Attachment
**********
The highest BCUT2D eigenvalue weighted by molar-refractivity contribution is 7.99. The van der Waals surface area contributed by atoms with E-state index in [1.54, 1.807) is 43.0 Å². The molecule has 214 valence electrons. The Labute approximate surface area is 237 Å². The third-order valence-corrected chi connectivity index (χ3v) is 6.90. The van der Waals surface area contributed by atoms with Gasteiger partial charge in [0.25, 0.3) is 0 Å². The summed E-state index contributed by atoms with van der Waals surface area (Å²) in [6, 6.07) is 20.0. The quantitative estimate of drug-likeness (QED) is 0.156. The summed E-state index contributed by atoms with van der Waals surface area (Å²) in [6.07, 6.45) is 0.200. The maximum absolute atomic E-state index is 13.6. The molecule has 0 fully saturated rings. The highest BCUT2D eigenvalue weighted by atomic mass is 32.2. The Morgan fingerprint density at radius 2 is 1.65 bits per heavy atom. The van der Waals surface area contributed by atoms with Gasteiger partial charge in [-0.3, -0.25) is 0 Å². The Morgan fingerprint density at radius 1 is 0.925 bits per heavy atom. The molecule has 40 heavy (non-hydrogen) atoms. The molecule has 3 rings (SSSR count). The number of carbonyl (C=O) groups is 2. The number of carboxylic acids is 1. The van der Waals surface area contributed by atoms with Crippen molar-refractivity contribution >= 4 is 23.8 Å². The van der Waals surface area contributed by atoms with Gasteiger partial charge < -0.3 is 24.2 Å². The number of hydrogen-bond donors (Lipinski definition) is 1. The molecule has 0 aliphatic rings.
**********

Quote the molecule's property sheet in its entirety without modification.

The highest BCUT2D eigenvalue weighted by molar-refractivity contribution is 7.99. The van der Waals surface area contributed by atoms with E-state index in [1.54, 1.807) is 43.0 Å². The molecule has 214 valence electrons. The Labute approximate surface area is 237 Å². The third-order valence-corrected chi connectivity index (χ3v) is 6.90. The van der Waals surface area contributed by atoms with Gasteiger partial charge in [0.25, 0.3) is 0 Å². The summed E-state index contributed by atoms with van der Waals surface area (Å²) in [6, 6.07) is 20.0. The quantitative estimate of drug-likeness (QED) is 0.156. The summed E-state index contributed by atoms with van der Waals surface area (Å²) in [6.07, 6.45) is 0.200. The maximum absolute atomic E-state index is 13.6. The molecule has 0 fully saturated rings. The highest BCUT2D eigenvalue weighted by atomic mass is 32.2. The Morgan fingerprint density at radius 2 is 1.65 bits per heavy atom. The van der Waals surface area contributed by atoms with Gasteiger partial charge in [-0.3, -0.25) is 0 Å². The Morgan fingerprint density at radius 1 is 0.925 bits per heavy atom. The molecule has 40 heavy (non-hydrogen) atoms. The molecule has 3 rings (SSSR count). The number of carbonyl (C=O) groups is 2. The number of carboxylic acids is 1. The van der Waals surface area contributed by atoms with Crippen molar-refractivity contribution >= 4 is 23.8 Å². The van der Waals surface area contributed by atoms with Gasteiger partial charge < -0.3 is 24.2 Å². The number of hydrogen-bond donors (Lipinski definition) is 1. The molecule has 0 aliphatic rings.